Vitamin D Deficiency
Vitamin D is a fat-soluble vitamin. Fat-soluble vitamins are stored in the body's liver and fatty tissues. Vitamin D acts as both a vitamin and a hormone. Two of the main sources of vitamin D are food and sunlight. The ultraviolet rays of the sun react with cholesterol present on the skin and create previtamin D3. This compound goes through a series of reactions involving the kidneys and the liver. The final product is vitamin D.
Vitamin D deficiency describes low levels of vitamin D in the blood. This condition can lead to a condition known as rickets in children. In adults, it can lead to osteomalacia. These are two forms of bone diseases that weaken bones. It is important to contact your doctor if you think you have vitamin D deficiency.
Vitamin D deficiency can be caused by:
- Inadequate intake of vitamin D in the diet
Lack of sunlight due to:
- Having a darker skin color
- Wearing clothes that cover most of the skin
- Living in northern latitudes during the winter
- Not being exposed to direct sunlight—Sunlight through windows, clothes, or sunscreen-covered skin is not enough for the body to synthesize vitamin D.
- Conditions and procedures that affect the body’s ability to absorb vitamin D from the digestive tract (such as celiac disease, inflammatory bowel disease, bariatric surgery)
- Conditions or medications that affect the process of converting vitamin D to a form that the body can use, such as:
Risk factors include:
- Limited sun exposure
- Darker skin color
- Kidney disease
- Restricted activity, such as due to hospitalization
- Injury due to a severe burn
- Malabsorption disorder, such as celiac disease
- Certain types of diets, such as macrobiotic diet
- Liver conditions
- Babies who are breastfed or do not consume enough formula that is fortified with vitamin D
Wearing sunscreen may be a risk factor for vitamin D deficiency. But, organizations like the American Academy of Dermatology (AAD) recommend that you use sunscreen to protect your skin from UV exposure, a known risk factor for skin cancer.
If your vitamin D deficiency is mild to moderate, you may not have any symptoms. If you have a severe deficiency, you may experience:
- Bone and muscle pain
- Muscle weakness
- Hip pain
- Difficulty walking, walking up stairs, and getting out of a chair
You will be asked about your symptoms and medical history. A physical exam will be done.
Your bodily fluids may be tested. This can be done with blood tests.
Your bones may be tested. This can be done with bone tests.
Talk with your doctor about the best plan for you. Treatment options include:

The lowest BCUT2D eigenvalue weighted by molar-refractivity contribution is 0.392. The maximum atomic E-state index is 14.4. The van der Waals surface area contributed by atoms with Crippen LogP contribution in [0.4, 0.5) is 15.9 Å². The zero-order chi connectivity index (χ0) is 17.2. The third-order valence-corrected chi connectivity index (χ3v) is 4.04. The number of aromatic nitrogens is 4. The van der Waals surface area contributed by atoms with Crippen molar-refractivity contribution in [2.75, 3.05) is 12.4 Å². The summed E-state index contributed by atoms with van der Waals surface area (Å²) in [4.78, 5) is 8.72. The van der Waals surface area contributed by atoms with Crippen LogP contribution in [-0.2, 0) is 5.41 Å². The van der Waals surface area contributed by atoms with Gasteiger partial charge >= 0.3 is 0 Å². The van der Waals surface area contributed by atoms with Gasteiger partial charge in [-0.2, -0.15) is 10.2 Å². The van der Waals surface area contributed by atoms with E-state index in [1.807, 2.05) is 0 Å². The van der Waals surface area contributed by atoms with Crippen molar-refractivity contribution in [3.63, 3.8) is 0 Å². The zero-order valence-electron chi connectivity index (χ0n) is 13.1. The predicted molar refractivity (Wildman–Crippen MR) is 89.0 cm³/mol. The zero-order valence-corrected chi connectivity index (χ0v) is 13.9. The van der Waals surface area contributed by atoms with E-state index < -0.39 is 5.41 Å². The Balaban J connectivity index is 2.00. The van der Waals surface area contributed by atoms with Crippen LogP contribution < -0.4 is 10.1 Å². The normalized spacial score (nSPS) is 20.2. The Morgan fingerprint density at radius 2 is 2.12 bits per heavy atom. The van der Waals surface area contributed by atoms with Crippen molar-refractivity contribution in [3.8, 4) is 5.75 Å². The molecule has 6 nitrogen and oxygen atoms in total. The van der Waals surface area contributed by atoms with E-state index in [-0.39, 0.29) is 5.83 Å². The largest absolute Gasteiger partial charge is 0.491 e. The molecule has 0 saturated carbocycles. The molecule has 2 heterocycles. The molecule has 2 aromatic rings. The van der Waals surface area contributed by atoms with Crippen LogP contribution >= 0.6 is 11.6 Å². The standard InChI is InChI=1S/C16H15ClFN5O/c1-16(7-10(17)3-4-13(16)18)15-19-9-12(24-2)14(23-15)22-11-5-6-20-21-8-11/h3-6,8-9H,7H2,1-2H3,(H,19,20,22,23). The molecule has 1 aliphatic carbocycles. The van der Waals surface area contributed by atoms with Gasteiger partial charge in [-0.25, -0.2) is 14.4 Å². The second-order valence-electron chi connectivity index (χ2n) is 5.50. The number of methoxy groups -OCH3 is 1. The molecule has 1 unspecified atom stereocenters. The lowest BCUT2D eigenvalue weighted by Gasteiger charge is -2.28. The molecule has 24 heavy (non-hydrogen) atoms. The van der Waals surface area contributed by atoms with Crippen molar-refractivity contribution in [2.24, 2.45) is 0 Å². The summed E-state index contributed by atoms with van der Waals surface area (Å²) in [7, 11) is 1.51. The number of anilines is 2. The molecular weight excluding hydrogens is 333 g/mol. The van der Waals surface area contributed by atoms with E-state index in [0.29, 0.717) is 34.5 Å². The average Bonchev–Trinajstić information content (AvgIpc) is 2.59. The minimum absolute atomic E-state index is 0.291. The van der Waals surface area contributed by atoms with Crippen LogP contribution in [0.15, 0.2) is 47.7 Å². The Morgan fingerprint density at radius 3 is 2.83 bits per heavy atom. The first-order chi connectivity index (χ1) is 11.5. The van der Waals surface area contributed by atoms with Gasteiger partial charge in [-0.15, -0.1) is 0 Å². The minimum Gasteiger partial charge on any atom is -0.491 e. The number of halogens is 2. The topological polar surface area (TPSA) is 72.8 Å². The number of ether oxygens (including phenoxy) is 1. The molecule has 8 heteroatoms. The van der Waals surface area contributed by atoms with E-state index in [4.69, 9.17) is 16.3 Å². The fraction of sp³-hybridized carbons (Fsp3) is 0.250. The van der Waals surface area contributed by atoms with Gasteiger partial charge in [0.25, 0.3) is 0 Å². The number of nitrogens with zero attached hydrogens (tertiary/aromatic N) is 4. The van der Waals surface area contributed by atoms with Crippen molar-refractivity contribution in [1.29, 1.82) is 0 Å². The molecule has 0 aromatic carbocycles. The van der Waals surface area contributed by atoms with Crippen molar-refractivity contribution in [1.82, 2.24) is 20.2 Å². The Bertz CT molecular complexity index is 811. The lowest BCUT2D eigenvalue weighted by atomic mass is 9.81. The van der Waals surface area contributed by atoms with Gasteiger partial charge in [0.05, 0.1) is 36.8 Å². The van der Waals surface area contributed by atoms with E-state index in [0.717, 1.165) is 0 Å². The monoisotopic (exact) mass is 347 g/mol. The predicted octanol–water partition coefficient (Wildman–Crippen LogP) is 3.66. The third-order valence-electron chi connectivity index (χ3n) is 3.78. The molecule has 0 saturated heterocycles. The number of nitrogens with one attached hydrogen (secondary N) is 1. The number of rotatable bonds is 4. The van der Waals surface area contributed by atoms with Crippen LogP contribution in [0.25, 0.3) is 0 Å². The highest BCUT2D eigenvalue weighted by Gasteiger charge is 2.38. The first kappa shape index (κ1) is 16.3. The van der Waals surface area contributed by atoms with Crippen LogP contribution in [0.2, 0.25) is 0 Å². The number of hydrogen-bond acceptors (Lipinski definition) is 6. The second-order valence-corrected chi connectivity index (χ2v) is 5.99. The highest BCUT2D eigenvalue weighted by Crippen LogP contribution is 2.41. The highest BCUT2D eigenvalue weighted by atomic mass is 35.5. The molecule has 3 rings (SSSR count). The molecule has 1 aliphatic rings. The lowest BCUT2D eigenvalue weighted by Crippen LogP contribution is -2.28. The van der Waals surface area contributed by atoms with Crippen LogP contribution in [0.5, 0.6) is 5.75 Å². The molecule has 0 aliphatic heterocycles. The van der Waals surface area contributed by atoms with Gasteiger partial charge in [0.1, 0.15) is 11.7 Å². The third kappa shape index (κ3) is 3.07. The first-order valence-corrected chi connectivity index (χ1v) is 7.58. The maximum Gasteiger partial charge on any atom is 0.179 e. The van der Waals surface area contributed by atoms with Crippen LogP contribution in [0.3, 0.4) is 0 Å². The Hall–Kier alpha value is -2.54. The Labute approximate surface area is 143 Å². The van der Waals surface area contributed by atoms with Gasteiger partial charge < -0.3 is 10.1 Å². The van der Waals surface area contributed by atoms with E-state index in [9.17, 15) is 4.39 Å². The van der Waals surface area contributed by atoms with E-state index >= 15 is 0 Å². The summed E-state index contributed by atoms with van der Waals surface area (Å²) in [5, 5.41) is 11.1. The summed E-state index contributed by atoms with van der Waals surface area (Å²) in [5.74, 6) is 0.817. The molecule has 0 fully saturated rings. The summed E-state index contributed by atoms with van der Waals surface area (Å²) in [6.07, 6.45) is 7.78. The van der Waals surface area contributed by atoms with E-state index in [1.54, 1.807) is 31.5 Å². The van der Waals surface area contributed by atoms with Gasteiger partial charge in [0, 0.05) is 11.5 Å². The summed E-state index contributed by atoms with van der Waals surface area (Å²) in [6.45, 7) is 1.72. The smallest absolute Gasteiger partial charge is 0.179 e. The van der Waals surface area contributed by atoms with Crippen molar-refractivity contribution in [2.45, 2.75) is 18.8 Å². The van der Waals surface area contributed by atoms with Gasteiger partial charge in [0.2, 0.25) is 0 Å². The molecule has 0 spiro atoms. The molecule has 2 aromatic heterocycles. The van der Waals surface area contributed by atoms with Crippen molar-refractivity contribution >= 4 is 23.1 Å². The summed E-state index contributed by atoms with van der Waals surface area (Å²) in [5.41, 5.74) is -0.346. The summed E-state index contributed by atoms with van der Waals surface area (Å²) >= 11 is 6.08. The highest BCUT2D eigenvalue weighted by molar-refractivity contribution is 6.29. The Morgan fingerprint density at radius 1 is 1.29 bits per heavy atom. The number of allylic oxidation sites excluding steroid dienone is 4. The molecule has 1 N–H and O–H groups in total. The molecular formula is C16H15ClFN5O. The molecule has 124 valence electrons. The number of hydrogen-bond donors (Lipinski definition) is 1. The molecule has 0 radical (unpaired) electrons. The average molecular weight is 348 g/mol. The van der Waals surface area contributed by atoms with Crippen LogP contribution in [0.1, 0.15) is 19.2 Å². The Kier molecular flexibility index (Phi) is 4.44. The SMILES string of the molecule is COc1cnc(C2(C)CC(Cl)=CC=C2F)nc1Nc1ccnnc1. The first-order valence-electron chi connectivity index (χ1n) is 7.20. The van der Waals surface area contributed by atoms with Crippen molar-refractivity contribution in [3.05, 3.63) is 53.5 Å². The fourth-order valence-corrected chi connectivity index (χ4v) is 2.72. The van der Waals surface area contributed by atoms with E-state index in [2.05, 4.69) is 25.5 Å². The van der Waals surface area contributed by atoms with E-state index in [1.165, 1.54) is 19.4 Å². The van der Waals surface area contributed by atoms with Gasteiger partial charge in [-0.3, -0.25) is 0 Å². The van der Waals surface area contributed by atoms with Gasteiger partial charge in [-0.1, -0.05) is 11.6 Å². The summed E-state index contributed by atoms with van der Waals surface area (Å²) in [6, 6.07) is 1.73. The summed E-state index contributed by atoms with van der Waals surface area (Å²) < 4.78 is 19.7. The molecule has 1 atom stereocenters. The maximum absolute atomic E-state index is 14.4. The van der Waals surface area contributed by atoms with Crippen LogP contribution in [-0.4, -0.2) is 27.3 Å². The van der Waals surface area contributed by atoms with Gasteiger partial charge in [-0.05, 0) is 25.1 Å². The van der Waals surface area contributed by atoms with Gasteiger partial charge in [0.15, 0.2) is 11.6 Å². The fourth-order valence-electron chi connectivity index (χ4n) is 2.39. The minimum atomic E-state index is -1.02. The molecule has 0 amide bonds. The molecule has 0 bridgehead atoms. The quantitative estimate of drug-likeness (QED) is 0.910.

- Vitamin D supplementation—High doses of vitamin D are given for 6-12 weeks. This is followed by a lower dose of the vitamin. The doses are continued until blood levels return to normal.
- Calcium supplementation—Calcium plus vitamin D supplements may be given to increase D levels. This can also improve bone strength in older women with low vitamin D.
- Light therapy—Exposure to sunlight or UV radiation can increase D levels. Vitamin D3 is produced in the skin when it is exposed to these light sources.
To prevent vitamin D deficiency, take these steps:
- Eat a healthy diet. Foods are not naturally high in vitamin D. Many foods are enriched with vitamin D, such as milk, juices, and cereal.
- Take a vitamin D supplement if recommended by your doctor. Your baby may need a supplement if he is breastfed or does not consume enough formula that is fortified with vitamin D. Children may also need to take a supplement if they are not getting enough vitamin D in their diets.
- Follow your doctor’s guidelines on getting enough sun exposure.
- If you or a family member has any of the above risk factors, talk to the doctor about other ways to avoid becoming deficient in vitamin D.
Celiac Sprue Association
Office of Dietary Supplements—National Institutes of Health
Canadian Pediatric Society
Allain TJ, Dhesi J. Hypovitaminosis D in older adults. Gerontol. 2003;49: 273-278.
American Academy of Dermatology. Position statement on vitamin D. American Academy of Dermatology website. Available at: http://www.aad.org/Forms/Policies/Uploads/PS/PS-Vitamin%20D.pdf. Updated November 14, 2009. Accessed December 22, 2014.
Dietary supplement fact sheet: vitamin D. Office of Dietary Supplements website. Available at: http://ods.od.nih.gov/factsheets/VitaminD-HealthProfessional/. Updated November 10, 2014. Accessed December 22, 2014.
Pfeifer M, Begerow B, et al. Vitamin D and muscle function. Osteoporosis Int. 2002;13:187-194.
Plotnikoff GA, Quigley JM. Prevalence of severe hypovitaminosis D in patients with persistent, nonspecific musculoskeletal pain. Mayo Clin Proc. 2003; 78:1463.
Tangpricha V, Pearce EN, et al. Vitamin D insufficiency among free-living healthy young adults. Am J Med. 2002;112:659-662.
Vitamin D deficiency in adults. EBSCO DynaMed website. Available at: https://dynamed.ebscohost.com/about/about-us. Updated October 26, 2014. Accessed December 22, 2014.
Wagner CL, Greer FR, American Academy of Pediatrics Section on Breastfeeding, American Academy of Pediatrics Committee on Nutrition. Prevention of rickets and vitamin D deficiency in infants, children, and adolescents. Pediatrics. 2008;122:1142-1152.
Last reviewed December 2014 by Michael Woods, MD
Please be aware that this information is provided to supplement the care provided by your physician. It is neither intended nor implied to be a substitute for professional medical advice. CALL YOUR HEALTHCARE PROVIDER IMMEDIATELY IF YOU THINK YOU MAY HAVE A MEDICAL EMERGENCY. Always seek the advice of your physician or other qualified health provider prior to starting any new treatment or with any questions you may have regarding a medical condition.